(c) Livy, speaking of the Roman army in Spain after the loss of the two brothers, its great captains, says: Flere omnes repente et offensare capita.[4] That is a common custom. And the philosopher Bion — did he not remark facetiously of that king who in his grief tore out his hair, “Does he think that baldness is a cure for grief?”[5] (a) Who has not seen men chew and swallow cards and gulp down dice, by way of revenge for the loss of their money? Xerxes (c) whipped the Hellespont, and branded it, and caused numberless insults to be heaped upon it, and (a) sent a challenge to Mount Athos;[6] and Cyrus delayed a whole army for several days, that he might avenge himself on the river Gyndus for the alarm he had had in crossing it;[7] and Caligula destroyed a very beautiful house because of the suffering[8] his mother had endured in it. (c) In my youth it was said by the common people that one of our neighbouring kings, having received a scourging at God’s hands, swore to be revenged upon him, and decreed that for ten years no one should pray to or speak of him, and that, so long as he himself had authority, no one should believe in him; the intention of which tale was not so much to depict the folly as the vain-glory natural to the nation of which it was told. These vices are always found together, but such actions are due, in truth, rather more to presumption than to stupidity. (a) Augustus Cæsar, having been beaten about by a storm at sea, undertook to brave the god Neptune, and, in the celebration of the games in the Circus, had his statue removed from its place among the other gods, as his revenge upon him.[9] In which he was even less excusable than those already spoken of, and less than he himself was later, when, Quintilius Varus having lost a battle in Germany, he went about in rage and despair, beating his head against the wall and shouting, “Varus, give me back my soldiers!”[10] For they go beyond all degrees of folly — since impiety is added to it — who attack God himself,[11] or Fortune, as if she had ears open to our clamour; (c) after the manner of the Thracians, who, when it thunders or lightens, begin to shoot arrows at the sky in a titanic sort of revenge, in order to bring God to reason. (a) Now, as that poet of old says, quoted by Plutarch,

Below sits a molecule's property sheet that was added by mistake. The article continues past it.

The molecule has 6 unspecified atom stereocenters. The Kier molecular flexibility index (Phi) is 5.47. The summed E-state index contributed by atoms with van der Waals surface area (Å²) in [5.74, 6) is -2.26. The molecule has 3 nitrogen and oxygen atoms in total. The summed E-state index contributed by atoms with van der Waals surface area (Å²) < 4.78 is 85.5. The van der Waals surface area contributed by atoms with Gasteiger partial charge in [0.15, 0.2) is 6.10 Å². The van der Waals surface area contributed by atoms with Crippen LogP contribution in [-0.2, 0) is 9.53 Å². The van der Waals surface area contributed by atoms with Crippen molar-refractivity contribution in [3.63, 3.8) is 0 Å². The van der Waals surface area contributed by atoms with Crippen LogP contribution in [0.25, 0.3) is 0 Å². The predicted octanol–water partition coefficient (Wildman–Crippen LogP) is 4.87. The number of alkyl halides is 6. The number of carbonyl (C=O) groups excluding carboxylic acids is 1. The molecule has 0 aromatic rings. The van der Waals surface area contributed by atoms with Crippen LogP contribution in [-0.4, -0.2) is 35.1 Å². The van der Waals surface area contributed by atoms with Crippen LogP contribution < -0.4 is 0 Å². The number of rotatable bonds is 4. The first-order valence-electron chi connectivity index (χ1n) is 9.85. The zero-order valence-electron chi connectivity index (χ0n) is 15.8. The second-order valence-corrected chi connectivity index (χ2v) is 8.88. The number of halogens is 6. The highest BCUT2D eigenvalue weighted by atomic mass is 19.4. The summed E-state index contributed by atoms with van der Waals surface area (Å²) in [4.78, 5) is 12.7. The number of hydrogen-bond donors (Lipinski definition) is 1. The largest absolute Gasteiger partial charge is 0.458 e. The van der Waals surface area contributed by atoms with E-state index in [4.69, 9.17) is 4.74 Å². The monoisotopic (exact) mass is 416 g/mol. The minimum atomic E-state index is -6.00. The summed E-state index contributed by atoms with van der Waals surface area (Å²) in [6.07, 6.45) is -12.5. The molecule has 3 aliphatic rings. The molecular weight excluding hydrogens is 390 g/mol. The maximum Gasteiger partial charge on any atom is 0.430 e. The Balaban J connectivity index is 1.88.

Point ne se faut courroucer aux affaires;
Il ne leur chaut de toutes nos cholères.[12]

(b) But we shall never say enough in derision of the disorderliness of our mind.

  1. As a wind loses its strength, meeting with no opposition from a dense forest, and is dissipated in the void. — Lucan, III, 362.
  2. In the Life of Pericles.
  3. So the Pannonian bear, the fiercer after being wounded by the Libyan lance hurled at her by its slender thong, turns upon the wound and furiously assaults the shaft lodged in her, and circles about the dart that flees with her. — Lucan, VI, 220.
  4. All burst into tears and beat their heads. — Livy, XXV, 37. The two brothers were Publius and Cneius Scipio.
  5. See Cicero, Tusc. Disp., III, 26.
  6. See Herodotus, VII, 35; Plutarch, Of the Cure of Anger.
  7. See Herodotus, I, 189.
  8. The text reads pour le plaisir, but this is thought to be an unquestionable misprint. See Seneca, De Ira, III, 22.
  9. See Suetonius, Life of Augustus, 16.
  10. See Ibid., 23.
  11. In the editions of 1580-1588, the text reads: à Dieu mesmes à belles injures; the last phrase was omitted in 1595.
  12. Amyot’s translation of a passage in Plutarch, Of the tranquillity of the mind.
    Need is not to be vexed by happenings;
    All our anger affects them not.